For some reason this dessert always seems to be a mystery to me. No one but my grandma makes it. When I tell people about it most of them have no clue what I’m talking about; that’s because it’s not as popular as other Middle-Eastern desserts such as sfouf, knafeh, or baklava. So I decided to write a post about bohsalino, because I want to be able to whip up a big plate whenever I want and tell the whole world that they are missing out a fabulous dessert, possibly one of the best ever.

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This fall, I called my grandma to ask for the recipe so that I could figure out how to make it. Like most grandma recipes, there was a list of ingredients, approximations of quantities, and inexact instructions. When I asked her: “How long do I cook the semolina?”, “How much heavy cream do I add to the kashta?”, or “How much rose water do I need for this recipe?!” She simply replied to me to figure it out “3al nazar” (common Arabic expression that means add to taste or ‘visually’). I had no choice but to make it through trial and error, and write down the exact quantity of ingredients for consistent results.

Bohsalino is very rich with flavor additives such as rose water, orange blossom water, and mastic. The latter is a well known ingredient in Arabic, Greek, and Turkish cuisines. Mastic (miskeh or arabic gum) are very aromatic resin drops mainly used in pastries, breads, puddings, and desserts because it enhances the taste of the ingredients. You can buy mastic in Greek/Middle-Eastern/international stores, or online.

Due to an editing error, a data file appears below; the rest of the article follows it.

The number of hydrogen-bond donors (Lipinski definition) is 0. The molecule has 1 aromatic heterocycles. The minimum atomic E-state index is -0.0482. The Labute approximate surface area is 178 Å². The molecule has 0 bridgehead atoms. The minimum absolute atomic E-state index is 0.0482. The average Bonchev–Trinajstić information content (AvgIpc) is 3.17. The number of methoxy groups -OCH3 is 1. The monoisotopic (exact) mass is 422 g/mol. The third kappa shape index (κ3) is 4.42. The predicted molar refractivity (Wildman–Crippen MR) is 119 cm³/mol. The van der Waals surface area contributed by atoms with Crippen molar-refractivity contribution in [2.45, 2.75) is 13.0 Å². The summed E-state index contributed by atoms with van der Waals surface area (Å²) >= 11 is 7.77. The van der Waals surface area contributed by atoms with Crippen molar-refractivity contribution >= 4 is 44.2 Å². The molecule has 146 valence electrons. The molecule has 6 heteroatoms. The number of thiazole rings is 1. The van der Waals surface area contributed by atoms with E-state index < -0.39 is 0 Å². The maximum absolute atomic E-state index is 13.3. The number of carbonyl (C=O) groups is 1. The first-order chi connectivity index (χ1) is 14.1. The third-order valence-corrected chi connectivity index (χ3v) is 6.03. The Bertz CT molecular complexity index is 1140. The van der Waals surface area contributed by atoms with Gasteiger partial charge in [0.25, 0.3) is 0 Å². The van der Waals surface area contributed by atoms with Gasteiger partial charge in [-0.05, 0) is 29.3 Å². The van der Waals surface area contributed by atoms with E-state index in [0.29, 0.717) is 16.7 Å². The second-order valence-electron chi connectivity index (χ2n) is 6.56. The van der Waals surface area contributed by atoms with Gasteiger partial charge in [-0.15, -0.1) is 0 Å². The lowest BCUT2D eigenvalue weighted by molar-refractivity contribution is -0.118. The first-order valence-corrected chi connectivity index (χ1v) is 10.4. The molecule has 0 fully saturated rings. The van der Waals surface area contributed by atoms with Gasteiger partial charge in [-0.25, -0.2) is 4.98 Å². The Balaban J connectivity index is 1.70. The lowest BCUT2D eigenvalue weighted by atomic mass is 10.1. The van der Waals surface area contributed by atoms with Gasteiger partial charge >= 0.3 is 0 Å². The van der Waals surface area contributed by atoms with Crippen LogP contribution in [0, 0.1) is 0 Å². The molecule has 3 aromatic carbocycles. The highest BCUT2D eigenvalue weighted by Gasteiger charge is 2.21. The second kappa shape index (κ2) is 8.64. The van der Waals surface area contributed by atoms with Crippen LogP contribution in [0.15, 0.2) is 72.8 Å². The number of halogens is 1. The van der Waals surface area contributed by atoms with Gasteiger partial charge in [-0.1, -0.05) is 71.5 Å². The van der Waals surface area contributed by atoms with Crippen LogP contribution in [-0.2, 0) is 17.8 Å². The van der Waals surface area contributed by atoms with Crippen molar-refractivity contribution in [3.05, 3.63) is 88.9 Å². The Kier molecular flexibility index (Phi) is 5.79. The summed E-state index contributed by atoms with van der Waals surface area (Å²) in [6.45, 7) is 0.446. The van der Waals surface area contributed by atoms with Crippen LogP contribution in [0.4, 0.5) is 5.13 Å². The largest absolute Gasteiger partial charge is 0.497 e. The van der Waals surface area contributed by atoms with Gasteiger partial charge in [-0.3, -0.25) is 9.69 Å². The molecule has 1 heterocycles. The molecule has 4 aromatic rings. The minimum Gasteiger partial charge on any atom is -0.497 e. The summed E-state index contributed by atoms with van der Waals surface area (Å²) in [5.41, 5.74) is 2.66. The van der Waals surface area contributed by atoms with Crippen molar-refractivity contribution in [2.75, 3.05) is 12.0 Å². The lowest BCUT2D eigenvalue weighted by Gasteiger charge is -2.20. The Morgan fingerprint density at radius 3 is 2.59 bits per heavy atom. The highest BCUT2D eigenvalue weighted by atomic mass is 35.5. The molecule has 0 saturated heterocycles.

I divided the recipe into separate sections to make it easier for assembly at the end.

1. Prepare the sugar syrup, which holds the dry ingredients together and forms a paste.
2. Cook the coarse semolina flour and butter over medium heat to reduce the gritty texture.

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3. Grind the unsalted pistachios in a food processor.

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4. Mix these three together to get a sweet pistachio semolina paste and then roll out into a 12.5″ circle.

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5. Prepare the kashta cheese mixture, which will be spread out on top of the paste.

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6. Add the second paste on top of the cheese to close it off, and trim the edges.

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7. Finish off with some decorations on top.

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Here’s the recipe for Bohsalino. It’s easy, quick to prepare, and excellent for a crowd.

Ingredients and Directions:
Sugar Syrup:
1 cup water
1 ½ cup granulated sugar
1 teaspoon lemon juice
¼ cup rose water
¼ cup orange blossom water